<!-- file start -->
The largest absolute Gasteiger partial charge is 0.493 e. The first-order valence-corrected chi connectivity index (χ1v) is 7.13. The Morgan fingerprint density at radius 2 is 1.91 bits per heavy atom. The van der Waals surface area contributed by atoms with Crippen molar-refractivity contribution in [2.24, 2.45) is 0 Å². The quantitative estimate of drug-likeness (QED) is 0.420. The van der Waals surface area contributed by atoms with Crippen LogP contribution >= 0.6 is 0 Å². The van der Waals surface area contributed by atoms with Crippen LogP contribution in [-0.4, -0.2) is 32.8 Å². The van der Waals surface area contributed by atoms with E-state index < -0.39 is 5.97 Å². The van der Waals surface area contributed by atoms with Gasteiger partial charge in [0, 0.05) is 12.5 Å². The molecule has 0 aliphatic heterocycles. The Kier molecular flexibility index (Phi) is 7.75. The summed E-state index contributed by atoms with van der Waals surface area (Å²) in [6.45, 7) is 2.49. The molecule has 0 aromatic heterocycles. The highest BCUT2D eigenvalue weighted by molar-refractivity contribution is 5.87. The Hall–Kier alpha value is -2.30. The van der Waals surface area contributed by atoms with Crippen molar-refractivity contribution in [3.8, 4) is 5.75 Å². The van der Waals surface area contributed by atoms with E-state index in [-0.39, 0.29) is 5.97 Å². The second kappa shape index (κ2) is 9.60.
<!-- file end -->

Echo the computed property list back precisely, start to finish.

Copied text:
The largest absolute Gasteiger partial charge is 0.493 e. The first-order valence-corrected chi connectivity index (χ1v) is 7.13. The Morgan fingerprint density at radius 2 is 1.91 bits per heavy atom. The van der Waals surface area contributed by atoms with Crippen molar-refractivity contribution in [2.24, 2.45) is 0 Å². The quantitative estimate of drug-likeness (QED) is 0.420. The van der Waals surface area contributed by atoms with Crippen LogP contribution >= 0.6 is 0 Å². The van der Waals surface area contributed by atoms with Crippen LogP contribution in [-0.4, -0.2) is 32.8 Å². The van der Waals surface area contributed by atoms with E-state index < -0.39 is 5.97 Å². The van der Waals surface area contributed by atoms with Gasteiger partial charge in [0, 0.05) is 12.5 Å². The molecule has 0 aliphatic heterocycles. The Kier molecular flexibility index (Phi) is 7.75. The summed E-state index contributed by atoms with van der Waals surface area (Å²) in [6.45, 7) is 2.49. The molecule has 0 aromatic heterocycles. The highest BCUT2D eigenvalue weighted by molar-refractivity contribution is 5.87. The Hall–Kier alpha value is -2.30. The van der Waals surface area contributed by atoms with Crippen molar-refractivity contribution in [3.8, 4) is 5.75 Å². The van der Waals surface area contributed by atoms with E-state index in [-0.39, 0.29) is 5.97 Å². The second kappa shape index (κ2) is 9.60.